Drs. Leslie Shor (CMBE) and Dan Gage (MCB) recently received two grants from the U.S. Department of Agriculture. The two cross-disciplinary projects focus on different aspects of microbial activity in soil, leading to a better understanding of soil microbial activity that could inform agricultural management techniques. One project, headed by Dr. Shor, is investigating how the production of a material called extracellular polymeric substance (EPS), combined with different soil structures, affects the water retention of soil. The other project, directed by Dr. Gage, is aimed at determining how bacteria react to protozoan predation, which has important implications for nutrient cycling in the soil.
Increasing Water Retention
One of the predicted effects of climate change is increasing water stress in many areas. Water stress arises from rising average temperatures and from changes in the type, frequency, and intensity of weather events, including storms, heat waves and droughts. Soils having an aggregated structure can moderate moisture content between precipitation events. In this soil composition, moisture is held tightly within aggregates but also drains easily between them. Microbial production of EPS can also help soils moderate moisture content. The potential for soils to moderate moisture, especially under heat and drought stress, will influence the effects of extreme weather on agricultural crop yields.
In this study, Drs. Shor and Gage will study how the combination of soil structures and microbial production of EPS, together, influence water retention in microfluidic flow cells. The researchers will introduce bacteria into microfluidic devices. The devices will have different pore structures that represent different levels of aggregation of soils, and the bacteria will be pure cultures that make different amounts or types of EPS. They will then subject the flows to carefully controlled temperature and humidity conditions, and study how the combined effects of soil structure and EPS production influences water retention in model porous media.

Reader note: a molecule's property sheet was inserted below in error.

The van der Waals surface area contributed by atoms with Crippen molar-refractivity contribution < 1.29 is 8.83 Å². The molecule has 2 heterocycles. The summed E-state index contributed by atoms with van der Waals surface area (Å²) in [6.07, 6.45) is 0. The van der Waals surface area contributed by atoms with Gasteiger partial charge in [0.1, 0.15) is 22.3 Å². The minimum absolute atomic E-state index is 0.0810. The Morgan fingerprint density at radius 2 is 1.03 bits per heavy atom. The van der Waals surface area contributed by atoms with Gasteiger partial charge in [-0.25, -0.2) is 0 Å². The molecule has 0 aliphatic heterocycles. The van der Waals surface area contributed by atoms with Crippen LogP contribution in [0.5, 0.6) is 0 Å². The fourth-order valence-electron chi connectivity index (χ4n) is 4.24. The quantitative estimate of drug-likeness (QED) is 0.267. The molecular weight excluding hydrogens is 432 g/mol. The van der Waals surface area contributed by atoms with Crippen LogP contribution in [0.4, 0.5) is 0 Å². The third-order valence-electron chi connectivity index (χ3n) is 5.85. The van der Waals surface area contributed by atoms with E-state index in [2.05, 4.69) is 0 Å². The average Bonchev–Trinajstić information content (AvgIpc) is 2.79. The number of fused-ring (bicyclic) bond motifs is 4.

Providing More Nutrients to Plants
Nitrogen is required for many biological processes in plants, but plants are unable to directly capture the nitrogen found in air. Instead they use alternate forms of nitrogen found in the soil, which are released when protozoa consume bacteria. Thus, if more protozoa are able to consume more bacteria, there may be more nitrogen available for the plants, increasing their access to nutrients and improving agricultural yield. The bacteria, however, have developed mechanisms to guard against protozoa grazing. Drs. Gage and Shor aim to understand the process whereby bacteria sense protozoan predators.
First, using mass spectrometry, the researchers will attempt to discover the actual chemicals that induce a protective response in bacteria. Using microfluidic devices, they will then systematically expose bacteria to each of the isolated chemicals individually. If the bacteria respond as if protozoa were present, that will indicate an important signaling molecule has been identified.
Next, the researchers will determine what genes in the bacteria code for the response to the signal. Most of the bacteria (i.e., the wild-type strain) respond defensively to the presence of protozoa or its associated signaling molecules. If, however, Dr. Gage and his team can identify bacteria that do not appear to respond to protozoa, it is probable that these strains possess mutations in their defensive responses. By comparing the genes of bacteria that do respond to predators to bacteria that do not respond, it may be possible to uncover the biochemical signaling mechanism whereby bacteria sense protozoan predators. One day, it may be possible to improve nutrient levels in soil by interfering with the predator-prey signaling mechanism among bacteria and protozoa.
As the world’s population increases, and the climate continues to undergo fluctuations, the need to understand the factors influencing agricultural production grows ever more urgent. While the research underway within the laboratories of Drs. Shor and Gage is fundamental in nature, research like theirs may one day lead to new technologies to improve crop yield, advances which can positively affect people across the world.